Trinity College

Venue Type & Location

College

Site Name: Trinity College
Location: Cambridge
County: Cambridgeshire
Location Type: Town - in town at determined location

Performance Spaces

Overview

Trinity College is located between the River Cam and Trinity Street (formerly High Street), NW of the church of St Mary's on the Market.

The 16th c. college incorporated buildings from several private hostels and 2 14th c. foundations, Michaelhouse and King's Hall. Michaelhouse's 14th c. hall in the W range remained in use until ca. 1605 when a new hall was built, modelled on the Middle Temple's hall in London.

Performance History

Performances by touring entertainers are recorded at Trinity College in the late 16th and early 17th centuries.

Current Status

The buildings continue in use as Trinity College.

History of the Venue

1546 Michaelhouse and King's Hall united and refounded as Trinity College by Henry VIII. Many buildings incorporated in the new college plan, including the Great Gate of King's Hall and the hall, butteries and kitchen of Michaelhouse.

1555 New chapel begun on the site of the former King's Hall butteries, hall and chapel. Range of chambers N and S of the Great Gate added. Further building continued during the next 30 years.

1595--1608 Extensive building began at the initiative of the master, Dr Thomas Nevile, to complete the Great Court under the direction of Ralph Symons, including a library and a new hall. Some 1550s buildings demolished to clear the site, including most of the W range inherited from Michaelhouse and the S range. A new kitchen was added at a right angle to the hall.

After the construction of the early 17th c. new hall, the old hall was converted into kitchen space and a fellows' Combination Room. The walls and bay window were preserved but the interiors and windows were substantially altered.

by 1612 2nd court known as Nevile's Court built W of the Great Court towards the river by Nevile.

1669--71 Bishop's Hostel rebuilt.

1675--90 New library designed by Christopher Wren built in Nevile's Court.

1682 Portico probably designed by Christopher Wren added to the hall.

1774 Old Combination Room remodelled by James Essex, whose new room extended into the 17th c. kitchen (former Michaelhouse hall).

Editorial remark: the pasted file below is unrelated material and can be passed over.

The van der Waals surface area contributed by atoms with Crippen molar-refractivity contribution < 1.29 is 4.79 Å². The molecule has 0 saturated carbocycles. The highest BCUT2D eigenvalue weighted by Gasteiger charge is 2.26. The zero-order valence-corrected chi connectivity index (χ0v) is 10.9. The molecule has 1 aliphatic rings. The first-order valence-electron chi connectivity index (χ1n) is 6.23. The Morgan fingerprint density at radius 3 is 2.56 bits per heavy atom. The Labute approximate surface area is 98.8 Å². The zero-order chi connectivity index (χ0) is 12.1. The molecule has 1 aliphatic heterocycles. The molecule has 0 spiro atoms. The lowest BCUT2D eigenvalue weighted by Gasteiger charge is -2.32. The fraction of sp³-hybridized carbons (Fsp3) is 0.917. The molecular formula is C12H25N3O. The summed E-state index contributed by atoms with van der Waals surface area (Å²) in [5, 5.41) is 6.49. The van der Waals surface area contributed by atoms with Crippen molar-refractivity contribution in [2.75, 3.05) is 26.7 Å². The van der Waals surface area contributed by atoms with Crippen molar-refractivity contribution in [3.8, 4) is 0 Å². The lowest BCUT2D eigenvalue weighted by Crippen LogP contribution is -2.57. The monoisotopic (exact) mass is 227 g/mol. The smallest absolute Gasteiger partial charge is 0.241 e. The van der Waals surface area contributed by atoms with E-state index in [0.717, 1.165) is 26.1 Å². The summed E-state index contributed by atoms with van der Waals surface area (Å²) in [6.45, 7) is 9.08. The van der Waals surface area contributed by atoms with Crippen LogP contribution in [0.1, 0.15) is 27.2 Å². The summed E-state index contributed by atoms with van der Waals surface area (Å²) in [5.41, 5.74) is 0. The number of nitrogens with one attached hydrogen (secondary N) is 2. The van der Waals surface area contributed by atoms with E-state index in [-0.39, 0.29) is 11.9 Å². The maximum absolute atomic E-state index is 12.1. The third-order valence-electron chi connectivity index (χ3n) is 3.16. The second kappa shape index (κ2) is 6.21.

1823--5 New Court built S of Nevile's Court.

1859--68 Whewell's Court built SW of the Great Court.

20th c. Old kitchen converted into a dining room. Wren Library renovated.

1957--9 Angel Court built E of the Great Court.

Record Source

REED Cambridge 1.319, 337, 497, 634

Bibliographic Sources

Atkinson, Thomas Dinham. Cambridge Described and Illustrated: Being a Short History of the Town and University. London: Macmillan & Co., 1897.
Cooper, Charles Henry. Memorials of Cambridge. 3 vols. Cambridge: Macmillan & Co., 1860–6.
Little, Bryan. The Colleges of Cambridge 1286–1973. Bath: Adams & Dart, 1973.
Lyne, Richard. Plan of Cambridge. London: Richard Lyne, 1574.
Nelson, Alan H. Early Cambridge theatres: college, university, and town stages, 1464–1720. Cambridge: Cambridge UP, 1994.
Pevsner, Nikolaus. Cambridgeshire. The Buildings of England. London: Penguin Books, 1999.
Roach, J.P.C. The Victoria History of the County of Cambridge and the Isle of Ely. Victoria History of the Counties of England. 10 vols. London: Institute of Historical Research, 1938–.
Royal Commission on Historical Monuments England. An Inventory of the Historical Monuments in the City of Cambridge. 2 vols. London: Royal Commission on Historical Monuments, 1959.
Willis, Robert, and John Willis Clark. The Architectural History of the University of Cambridge, and of the Colleges of Cambridge and Eton. 4 vols. Cambridge: Cambridge UP, 1886.